Pittsburg Police Sergeant Cassandra Simental has a message for the community, if you see her eating alone, feel free to come say “hello” or break bread with her.
A local girl from Pittsburg, Simental is a 15-year veteran of the Pittsburg Police Department who used her “private” Facebook page to post a message on her thoughts of being a police officer and eating alone.
The message has since gone viral on social media after a co-worker spotted the message and asked if the police department could share it on their department social media pages.
“It was not planned,” says Simental. “I was just sitting there in Togo’s and the thought after 15-years of doing this work and eating alone, you never get used to it. If I was not at work, I would not be eating alone. I like the interaction when I eat. I was sitting there one day, I see people come in, leave, there is lack of interaction and I am thinking why is there a lack of interaction between community and law enforcement. I wanted to humanize the badge a little bit to let people know we are human and also like positive interactions.”
She noted that often time’s police officers interact with people when they are in a crisis mode or in some intimate situation dealing with a problem where the interaction is intense, but says it doesn’t have to be that way all the time.
“I think the post was more trying to humanize the badge a bit and make people realize we are human. Police officers are wives, husbands, parents, and members of the community,” explained Simental. “We are human and positive words such as a simple hello remind us why we do what we do.”
Overall, Simental says she has heard nothing but positive feedback and is glad her message is getting out for law enforcement officers across the country.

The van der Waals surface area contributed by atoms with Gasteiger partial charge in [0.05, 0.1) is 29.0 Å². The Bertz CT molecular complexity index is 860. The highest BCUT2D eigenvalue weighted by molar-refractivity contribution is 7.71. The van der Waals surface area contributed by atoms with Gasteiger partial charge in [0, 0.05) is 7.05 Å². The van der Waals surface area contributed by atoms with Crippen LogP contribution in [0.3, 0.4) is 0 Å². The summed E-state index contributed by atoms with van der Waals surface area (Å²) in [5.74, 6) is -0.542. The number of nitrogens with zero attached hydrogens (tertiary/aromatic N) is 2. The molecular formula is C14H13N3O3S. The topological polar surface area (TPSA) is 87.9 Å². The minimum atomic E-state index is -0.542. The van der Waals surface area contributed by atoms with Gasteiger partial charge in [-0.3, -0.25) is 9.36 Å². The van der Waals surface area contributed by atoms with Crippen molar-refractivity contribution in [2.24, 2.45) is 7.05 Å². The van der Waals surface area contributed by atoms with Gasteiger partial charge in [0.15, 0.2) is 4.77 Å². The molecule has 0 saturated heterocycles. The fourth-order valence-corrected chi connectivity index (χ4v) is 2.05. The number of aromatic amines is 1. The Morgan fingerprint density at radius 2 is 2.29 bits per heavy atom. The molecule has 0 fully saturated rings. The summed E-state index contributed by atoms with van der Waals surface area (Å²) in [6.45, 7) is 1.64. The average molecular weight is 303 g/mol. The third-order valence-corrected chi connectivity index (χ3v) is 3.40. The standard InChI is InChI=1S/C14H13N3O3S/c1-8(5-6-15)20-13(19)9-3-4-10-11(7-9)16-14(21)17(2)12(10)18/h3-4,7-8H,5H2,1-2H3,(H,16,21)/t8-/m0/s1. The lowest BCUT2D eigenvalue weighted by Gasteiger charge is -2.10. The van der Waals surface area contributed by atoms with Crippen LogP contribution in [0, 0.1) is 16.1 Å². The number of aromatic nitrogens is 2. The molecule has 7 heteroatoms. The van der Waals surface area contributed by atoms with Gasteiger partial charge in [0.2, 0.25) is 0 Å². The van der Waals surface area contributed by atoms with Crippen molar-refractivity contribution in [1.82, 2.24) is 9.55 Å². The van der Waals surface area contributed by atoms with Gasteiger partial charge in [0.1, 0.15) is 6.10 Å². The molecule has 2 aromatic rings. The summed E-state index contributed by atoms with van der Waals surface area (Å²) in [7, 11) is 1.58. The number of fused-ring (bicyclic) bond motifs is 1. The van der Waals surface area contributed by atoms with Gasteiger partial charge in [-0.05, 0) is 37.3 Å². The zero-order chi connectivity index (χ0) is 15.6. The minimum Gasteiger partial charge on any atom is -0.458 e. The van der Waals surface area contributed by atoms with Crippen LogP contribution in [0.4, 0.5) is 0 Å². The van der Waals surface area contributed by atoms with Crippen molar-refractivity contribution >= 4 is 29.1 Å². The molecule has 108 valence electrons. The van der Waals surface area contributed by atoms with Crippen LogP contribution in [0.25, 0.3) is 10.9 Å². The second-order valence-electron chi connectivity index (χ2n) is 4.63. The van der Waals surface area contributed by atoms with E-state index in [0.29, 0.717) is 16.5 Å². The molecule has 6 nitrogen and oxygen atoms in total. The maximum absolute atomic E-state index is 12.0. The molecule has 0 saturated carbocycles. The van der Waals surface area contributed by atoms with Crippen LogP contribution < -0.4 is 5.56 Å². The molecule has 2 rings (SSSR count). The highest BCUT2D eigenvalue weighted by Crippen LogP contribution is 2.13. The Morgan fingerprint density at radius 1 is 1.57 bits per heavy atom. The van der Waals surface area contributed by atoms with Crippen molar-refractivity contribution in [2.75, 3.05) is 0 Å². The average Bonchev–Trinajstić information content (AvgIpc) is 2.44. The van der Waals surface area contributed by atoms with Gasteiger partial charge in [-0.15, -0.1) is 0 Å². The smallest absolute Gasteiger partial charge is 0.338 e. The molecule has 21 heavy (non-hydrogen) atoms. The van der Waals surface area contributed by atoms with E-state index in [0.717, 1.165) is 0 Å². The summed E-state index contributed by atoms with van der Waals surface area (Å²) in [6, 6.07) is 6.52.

“It’s been all positive, I am a little overwhelmed by it by seeing all the comments on our police department and its alarming. We do have a lot of community support that maybe officers don’t see enough of,” said Simental. “The public maybe is reluctant to approach us because maybe we look standoffish or how our posture may look. It goes both ways. But I want people not to be hesitant in approaching me, so that is why I posted it. I think officers are hyper vigilant and look safety conscious. We also lose the human side of things or connection with people because of what we deal with each day.”
For Simental, it’s opened up an idea for potentially a coffee or dinner with the community which she says would take her out of her comfort zone, but it would combat the negative rhetoric portrayed in news media sometimes—some of her “go to spots” include Togo’s, Chipolte or The New Mecca Café.
“As an officer, you are often taken out of your comfort zone. It’s what we do. But I think it’s also important to take ourselves out of the negativity and see the positive support. Talk to people in a non-stressful way. I’ve been thinking about it more and how we can better connect with the community,” said Simental. “The next time I am eating alone and if I see someone eating alone I am going to pull up a chair and ask if I can join them and just talk. Everyone has a story.”
Some of the things she is interested in learning about people is their life stories, struggles, accomplishments, travels and cultures. She admits she is generally interested in people and what they have gone through.